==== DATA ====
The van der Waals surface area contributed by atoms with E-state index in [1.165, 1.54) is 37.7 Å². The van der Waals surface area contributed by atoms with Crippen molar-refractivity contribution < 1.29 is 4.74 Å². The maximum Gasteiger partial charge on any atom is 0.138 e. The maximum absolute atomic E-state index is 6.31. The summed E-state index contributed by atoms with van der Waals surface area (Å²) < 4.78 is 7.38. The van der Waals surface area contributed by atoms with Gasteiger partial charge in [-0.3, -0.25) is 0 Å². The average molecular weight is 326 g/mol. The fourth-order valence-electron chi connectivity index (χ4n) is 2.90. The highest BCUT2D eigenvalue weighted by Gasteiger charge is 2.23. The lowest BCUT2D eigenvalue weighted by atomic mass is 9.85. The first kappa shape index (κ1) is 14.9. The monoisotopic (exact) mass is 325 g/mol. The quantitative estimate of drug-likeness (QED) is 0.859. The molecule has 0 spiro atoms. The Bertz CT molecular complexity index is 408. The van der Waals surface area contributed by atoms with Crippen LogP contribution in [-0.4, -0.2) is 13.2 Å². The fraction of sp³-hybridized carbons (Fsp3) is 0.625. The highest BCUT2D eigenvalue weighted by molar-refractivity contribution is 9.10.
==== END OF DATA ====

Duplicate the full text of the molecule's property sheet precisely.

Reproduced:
The van der Waals surface area contributed by atoms with E-state index in [1.165, 1.54) is 37.7 Å². The van der Waals surface area contributed by atoms with Crippen molar-refractivity contribution < 1.29 is 4.74 Å². The maximum Gasteiger partial charge on any atom is 0.138 e. The maximum absolute atomic E-state index is 6.31. The summed E-state index contributed by atoms with van der Waals surface area (Å²) < 4.78 is 7.38. The van der Waals surface area contributed by atoms with Gasteiger partial charge in [-0.3, -0.25) is 0 Å². The average molecular weight is 326 g/mol. The fourth-order valence-electron chi connectivity index (χ4n) is 2.90. The highest BCUT2D eigenvalue weighted by Gasteiger charge is 2.23. The lowest BCUT2D eigenvalue weighted by atomic mass is 9.85. The first kappa shape index (κ1) is 14.9. The monoisotopic (exact) mass is 325 g/mol. The quantitative estimate of drug-likeness (QED) is 0.859. The molecule has 0 spiro atoms. The Bertz CT molecular complexity index is 408. The van der Waals surface area contributed by atoms with Crippen LogP contribution in [-0.4, -0.2) is 13.2 Å². The fraction of sp³-hybridized carbons (Fsp3) is 0.625. The highest BCUT2D eigenvalue weighted by molar-refractivity contribution is 9.10.